The business promotion of privatisation is despite widespread public opposition to it around the world. That opposition has grown as communities around the world have experienced the costs of privatisation. From 2003 water privatisation was especially unpopular because of the price increases that inevitably accompanied it and the inability of private companies to make the expected improvements and investments.
The job losses and rising prices following or threatened by privatisation have resulted in popular uprisings and mass protests in Argentina, Guatemala, India, Indonesia, Ghana, Peru, Ecuador, Paraguay and the Dominican Republic. Anti-privatisation movements are growing in many Latin-American countries. An Inter-American Development Bank survey of 17 of these countries found that 63 percent of people thought that privatisation was not beneficial.
In the early 21st century they began voting for left-wing candidates willing to protect the national interest against the World Bank and IMF pro-market formulas.
In the Philippines, a grassroots organisation has formed called Stop Privatization. It claims that state monopolies have been replaced by a few private companies who now dominate basic public services. The public has not benefited, especially the poor and services such as water and electricity “have been put even further out of reach by privatization”.
In Guatemala, price increases following the sell-off of national electricity assets to Enron, caused rioting. The president tried to dissolve Congress and declare martial law as a result.
When thousands of people protested against the planned privatisations and a number of students were killed and injured in Papua New Guinea, Australian foreign minister at the time, Alexander Downer, expressed concern that PNG might give in to the protests and abandon the program of “economic reform” and indicated that Australia might withdraw aid if the Morauta government were toppled.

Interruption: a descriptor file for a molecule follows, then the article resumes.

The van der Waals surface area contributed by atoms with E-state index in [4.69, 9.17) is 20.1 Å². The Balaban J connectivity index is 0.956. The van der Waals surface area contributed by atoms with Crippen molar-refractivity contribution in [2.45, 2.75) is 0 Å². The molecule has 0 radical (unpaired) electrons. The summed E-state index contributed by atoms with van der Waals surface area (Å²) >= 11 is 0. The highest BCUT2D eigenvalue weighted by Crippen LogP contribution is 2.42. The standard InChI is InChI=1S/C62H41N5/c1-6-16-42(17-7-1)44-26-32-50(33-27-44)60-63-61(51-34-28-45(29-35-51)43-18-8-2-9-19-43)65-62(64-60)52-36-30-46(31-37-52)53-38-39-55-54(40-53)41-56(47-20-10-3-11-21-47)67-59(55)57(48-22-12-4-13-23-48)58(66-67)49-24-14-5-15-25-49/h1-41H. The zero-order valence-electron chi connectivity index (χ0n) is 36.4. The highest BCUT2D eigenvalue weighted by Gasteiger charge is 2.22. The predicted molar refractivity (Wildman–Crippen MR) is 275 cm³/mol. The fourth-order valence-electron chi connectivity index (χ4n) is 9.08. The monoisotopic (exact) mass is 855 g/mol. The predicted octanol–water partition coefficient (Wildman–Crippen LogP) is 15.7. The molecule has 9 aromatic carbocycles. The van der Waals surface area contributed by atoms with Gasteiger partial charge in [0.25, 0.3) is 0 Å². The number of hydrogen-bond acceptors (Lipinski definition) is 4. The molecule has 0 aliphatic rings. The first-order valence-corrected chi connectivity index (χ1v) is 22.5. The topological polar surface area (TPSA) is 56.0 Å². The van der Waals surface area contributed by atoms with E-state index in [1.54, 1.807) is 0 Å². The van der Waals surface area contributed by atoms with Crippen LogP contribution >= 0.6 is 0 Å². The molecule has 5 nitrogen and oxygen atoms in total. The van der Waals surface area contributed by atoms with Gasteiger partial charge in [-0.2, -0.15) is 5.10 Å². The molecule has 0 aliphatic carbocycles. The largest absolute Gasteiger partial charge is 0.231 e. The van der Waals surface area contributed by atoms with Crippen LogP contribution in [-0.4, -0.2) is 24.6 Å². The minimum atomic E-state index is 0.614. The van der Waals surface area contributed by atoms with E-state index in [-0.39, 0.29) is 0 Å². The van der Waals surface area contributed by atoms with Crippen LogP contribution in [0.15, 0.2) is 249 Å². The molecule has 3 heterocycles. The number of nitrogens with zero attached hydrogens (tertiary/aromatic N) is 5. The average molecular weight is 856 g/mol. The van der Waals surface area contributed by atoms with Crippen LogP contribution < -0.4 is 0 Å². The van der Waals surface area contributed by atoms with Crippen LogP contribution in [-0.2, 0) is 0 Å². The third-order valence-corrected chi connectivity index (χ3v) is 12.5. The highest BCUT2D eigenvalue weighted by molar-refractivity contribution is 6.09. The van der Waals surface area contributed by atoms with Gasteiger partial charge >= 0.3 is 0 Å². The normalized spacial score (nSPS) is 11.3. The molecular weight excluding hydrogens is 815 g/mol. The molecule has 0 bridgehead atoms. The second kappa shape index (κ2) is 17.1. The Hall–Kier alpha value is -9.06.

In the UK, where the water privatisation experiement is 17 years old, 56% of people want to go back to public ownership. It should be noted that the majority of the public was opposed to water privatisation even before it was introduced. In the Netherlands and Uruguay water privatisation is so unpopular that it has been made illegal.
|1994||Poland||Lodz||Privatisation proposals rejected|
|1995||Hungary||Debrecen||Privatisation proposals rejected|
|1995||Sweden||Malmo||Privatisation proposals rejected|
|1996||Argentina||Tucuman||Termination of privatisation|
|1996||USA||Washington DC||Privatisation proposals rejected|
|1998||Germany||Munich||Privatisation proposals rejected|
|1999||Brazil||Rio||Privatisation proposals rejected|
|1999||Canada||Montreal||Privatisation proposals rejected|
|1999||Panama||national||Privatisation proposals rejected|
|1999||Trinidad||national||Termination of privatisation|
|2000||Bolivia||Cochabamba||Termination of privatisation|
|2000||Germany||Potsdam||Termination of privatisation|
|2000||Mauritius||national||Privatisation proposals rejected|
|2000||USA||Birmingham||Termination of privatisation|
|2000||Malaysia||Renationalisation of sewerage|
|2001||Argentina||BA Province||Termination of privatisation|
|2001||France||Grenoble||Termination of privatisation|
|2001||Central African Republic||Bangui||SAUR contract terminated|
|2002||Paraguay||All||Privatisation proposals rejected|
|2002||Poland||Poznan||Privatisation proposals rejected|
|2002||S Africa||national||Continuing campaign|
|2002||Argentina||Buenos Aires||Enron’s concession remunicipalised|
|2004||Colombia||Bogota||Suez wastewater contract terminated|
|2005||Mali||Bamako||SAUR’s contract terminated|
|2005||Tanzania||Dar-es-Salaam||Biwater contract terminated|
|2005||Belize||Termination of privatisation|
|2006||Uruguay||Urugua||Termination of contract|
|2006||Argentina||Buenos Aires||Suez’s concession renationalised|
|2006||Chile||Calama||Biwater contract terminated|
|2007||Bolivia||La Paz/El Alto||Termination of privatization|
|2009||Hungary||Pecs||Attempted termination from Suez|
|2009||Malaysia||all states||Water assets to be renationalised|